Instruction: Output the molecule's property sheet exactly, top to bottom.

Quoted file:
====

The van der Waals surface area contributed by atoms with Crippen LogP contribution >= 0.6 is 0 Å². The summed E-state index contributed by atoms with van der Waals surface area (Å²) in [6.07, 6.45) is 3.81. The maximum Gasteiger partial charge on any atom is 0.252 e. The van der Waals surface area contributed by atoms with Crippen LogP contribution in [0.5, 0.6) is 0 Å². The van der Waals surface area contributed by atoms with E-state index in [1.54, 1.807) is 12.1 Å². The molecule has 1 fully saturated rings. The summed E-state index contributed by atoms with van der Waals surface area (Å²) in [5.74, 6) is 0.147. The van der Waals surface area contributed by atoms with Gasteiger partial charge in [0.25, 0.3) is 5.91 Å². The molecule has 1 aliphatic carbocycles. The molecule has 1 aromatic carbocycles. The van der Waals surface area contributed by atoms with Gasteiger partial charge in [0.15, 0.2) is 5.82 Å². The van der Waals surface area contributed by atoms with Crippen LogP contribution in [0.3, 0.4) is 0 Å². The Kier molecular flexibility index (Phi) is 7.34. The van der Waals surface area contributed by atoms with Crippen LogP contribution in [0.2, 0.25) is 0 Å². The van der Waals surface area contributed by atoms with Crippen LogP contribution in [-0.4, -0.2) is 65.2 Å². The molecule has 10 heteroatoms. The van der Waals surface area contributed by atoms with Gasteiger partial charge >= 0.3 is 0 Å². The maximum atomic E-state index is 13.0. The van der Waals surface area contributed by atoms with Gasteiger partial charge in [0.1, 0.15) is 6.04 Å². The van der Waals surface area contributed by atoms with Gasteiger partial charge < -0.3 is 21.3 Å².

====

The van der Waals surface area contributed by atoms with Crippen LogP contribution >= 0.6 is 0 Å². The summed E-state index contributed by atoms with van der Waals surface area (Å²) in [6.07, 6.45) is 3.81. The maximum Gasteiger partial charge on any atom is 0.252 e. The van der Waals surface area contributed by atoms with Crippen LogP contribution in [0.5, 0.6) is 0 Å². The van der Waals surface area contributed by atoms with E-state index in [1.54, 1.807) is 12.1 Å². The molecule has 1 fully saturated rings. The summed E-state index contributed by atoms with van der Waals surface area (Å²) in [5.74, 6) is 0.147. The van der Waals surface area contributed by atoms with Gasteiger partial charge in [0.25, 0.3) is 5.91 Å². The molecule has 1 aliphatic carbocycles. The molecule has 1 aromatic carbocycles. The van der Waals surface area contributed by atoms with Gasteiger partial charge in [0.15, 0.2) is 5.82 Å². The van der Waals surface area contributed by atoms with Crippen LogP contribution in [0.3, 0.4) is 0 Å². The Kier molecular flexibility index (Phi) is 7.34. The van der Waals surface area contributed by atoms with Crippen LogP contribution in [0.2, 0.25) is 0 Å². The van der Waals surface area contributed by atoms with Crippen LogP contribution in [-0.4, -0.2) is 65.2 Å². The molecule has 10 heteroatoms. The van der Waals surface area contributed by atoms with Gasteiger partial charge >= 0.3 is 0 Å². The maximum atomic E-state index is 13.0. The van der Waals surface area contributed by atoms with Gasteiger partial charge in [0.1, 0.15) is 6.04 Å². The van der Waals surface area contributed by atoms with Gasteiger partial charge < -0.3 is 21.3 Å².